Three weeks after a state criminal investigation of Burl Cain cleared the former warden of the Louisiana State Penitentiary at Angola of wrongdoing, the lead investigator in the case is questioning why his name was used in the official summary of the probe, saying in a letter he doesn’t fully stand by the report.
Also Wednesday, Cain’s eldest son, Nate, was abruptly removed from his post as warden of Avoyelles Correctional Center in Cottonport while corrections officials conduct an investigation into unspecified “personnel issues.”
The two unrelated developments come amid continuing questions into the handling of allegations of nepotism, favoritism and possible corruption on the part of the senior Cain and other state prison officials. Cain recently described Jimmy LeBlanc, secretary of the state corrections department, as his “very best friend,” and it was LeBlanc who announced that three separate probes into possible misconduct by Cain and one of his relatives had found no wrongdoing.
News of the department’s investigation into the prison in Cottonport comes amid an examination by The Advocate, which has sought a variety of records from the prison — ranging from credit-card receipts to ledgers showing income from inmate concessions to invoices for a large building being constructed on the prison grounds, reportedly as a residence for Nate Cain.
The newspaper has received some but not all of the records it has sought, and its requests, which date to February, may have prompted correctional officials to examine some of the same areas.
The senior Cain made a veiled reference to the newspaper’s continued probing when he held a news conference last month to tout his “vindication” by state investigators.
“I think my sons have their own issues,” he said then. “I think they’re getting looked at pretty hard too because they belong to ol’ Burl. So that’s kind of a bad deal for them. So I’m just hoping this will all go away and I can start my life over and do something else.”
Nate Cain, Avoyelles warden since 2012, joined the corrections department in 2001 and earns $109,000 annually. For the time being, the Avoyelles prison, which has a capacity of 1,564 inmates and employs 326 people, according to the corrections department’s website, will be overseen by Troy Poret, a deputy warden, corrections spokeswoman Pam Laborde said.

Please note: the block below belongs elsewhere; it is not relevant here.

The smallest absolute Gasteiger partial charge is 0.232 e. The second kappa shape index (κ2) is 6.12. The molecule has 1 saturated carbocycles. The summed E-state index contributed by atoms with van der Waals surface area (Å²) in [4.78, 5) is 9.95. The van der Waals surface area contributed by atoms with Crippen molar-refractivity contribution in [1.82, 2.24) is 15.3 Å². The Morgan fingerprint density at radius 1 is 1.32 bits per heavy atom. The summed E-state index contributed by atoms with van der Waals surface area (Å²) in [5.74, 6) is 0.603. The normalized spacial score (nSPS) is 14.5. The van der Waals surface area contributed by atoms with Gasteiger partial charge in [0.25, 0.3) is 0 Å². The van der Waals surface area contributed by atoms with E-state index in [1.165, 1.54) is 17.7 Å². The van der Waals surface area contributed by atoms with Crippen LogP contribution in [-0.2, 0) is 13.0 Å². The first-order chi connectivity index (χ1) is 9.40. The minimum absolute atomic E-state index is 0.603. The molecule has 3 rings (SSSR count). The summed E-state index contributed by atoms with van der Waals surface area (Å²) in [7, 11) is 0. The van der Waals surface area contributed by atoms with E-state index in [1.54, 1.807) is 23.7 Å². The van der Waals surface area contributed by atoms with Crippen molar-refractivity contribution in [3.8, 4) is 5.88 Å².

The new questions into one of the probes of the elder Cain were prompted by a letter to the editor of The Advocate submitted by Greg Phares, formerly the chief investigator with the state Inspector General’s Office and a former Baton Rouge police chief and East Baton Rouge sheriff. Phares’ letter, submitted Wednesday, states he had no part in writing or signing off on the report issued March 22 by Inspector General Stephen Street.
The report is one of three documents by as many agencies issued last month that were widely described as exonerating Cain. Cain and one of his former employees had been under investigation since mid-December, not long after his abrupt resignation from his two-decade tenure in charge of Angola.
“The Inspector General’s statement that I agree with his findings on Mr. Cain was included without my knowledge or consent. I do not entirely concur with his conclusions,” Phares wrote in the letter.
Street on Wednesday defended his report, which came in the form of a three-page letter addressed to LeBlanc. The statement was based on information gathered by Phares and other investigators from his office and the State Police, and all parties agreed there weren’t enough facts to support a criminal case against Cain, Street said.